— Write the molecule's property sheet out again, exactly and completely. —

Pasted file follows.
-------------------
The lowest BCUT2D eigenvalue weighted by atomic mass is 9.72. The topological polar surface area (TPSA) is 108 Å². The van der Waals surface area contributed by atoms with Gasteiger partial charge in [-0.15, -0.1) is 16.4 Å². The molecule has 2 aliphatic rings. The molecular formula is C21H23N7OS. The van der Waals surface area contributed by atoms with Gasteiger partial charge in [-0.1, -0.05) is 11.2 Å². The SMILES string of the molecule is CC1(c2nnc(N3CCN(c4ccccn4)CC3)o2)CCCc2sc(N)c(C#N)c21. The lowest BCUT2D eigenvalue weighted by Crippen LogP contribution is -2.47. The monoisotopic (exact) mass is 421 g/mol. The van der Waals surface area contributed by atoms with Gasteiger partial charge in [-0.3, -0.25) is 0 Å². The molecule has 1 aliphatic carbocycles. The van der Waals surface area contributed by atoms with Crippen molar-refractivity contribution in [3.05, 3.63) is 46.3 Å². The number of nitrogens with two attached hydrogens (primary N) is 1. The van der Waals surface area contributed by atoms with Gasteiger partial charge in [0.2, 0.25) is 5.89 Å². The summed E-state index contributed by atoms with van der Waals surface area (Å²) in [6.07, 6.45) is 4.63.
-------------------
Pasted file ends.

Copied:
The lowest BCUT2D eigenvalue weighted by atomic mass is 9.72. The topological polar surface area (TPSA) is 108 Å². The van der Waals surface area contributed by atoms with Gasteiger partial charge in [-0.15, -0.1) is 16.4 Å². The molecule has 2 aliphatic rings. The molecular formula is C21H23N7OS. The van der Waals surface area contributed by atoms with Gasteiger partial charge in [-0.1, -0.05) is 11.2 Å². The SMILES string of the molecule is CC1(c2nnc(N3CCN(c4ccccn4)CC3)o2)CCCc2sc(N)c(C#N)c21. The lowest BCUT2D eigenvalue weighted by Crippen LogP contribution is -2.47. The monoisotopic (exact) mass is 421 g/mol. The van der Waals surface area contributed by atoms with Gasteiger partial charge in [-0.3, -0.25) is 0 Å². The molecule has 1 aliphatic carbocycles. The van der Waals surface area contributed by atoms with Crippen molar-refractivity contribution in [3.05, 3.63) is 46.3 Å². The number of nitrogens with two attached hydrogens (primary N) is 1. The van der Waals surface area contributed by atoms with Gasteiger partial charge in [0.2, 0.25) is 5.89 Å². The summed E-state index contributed by atoms with van der Waals surface area (Å²) in [6.07, 6.45) is 4.63.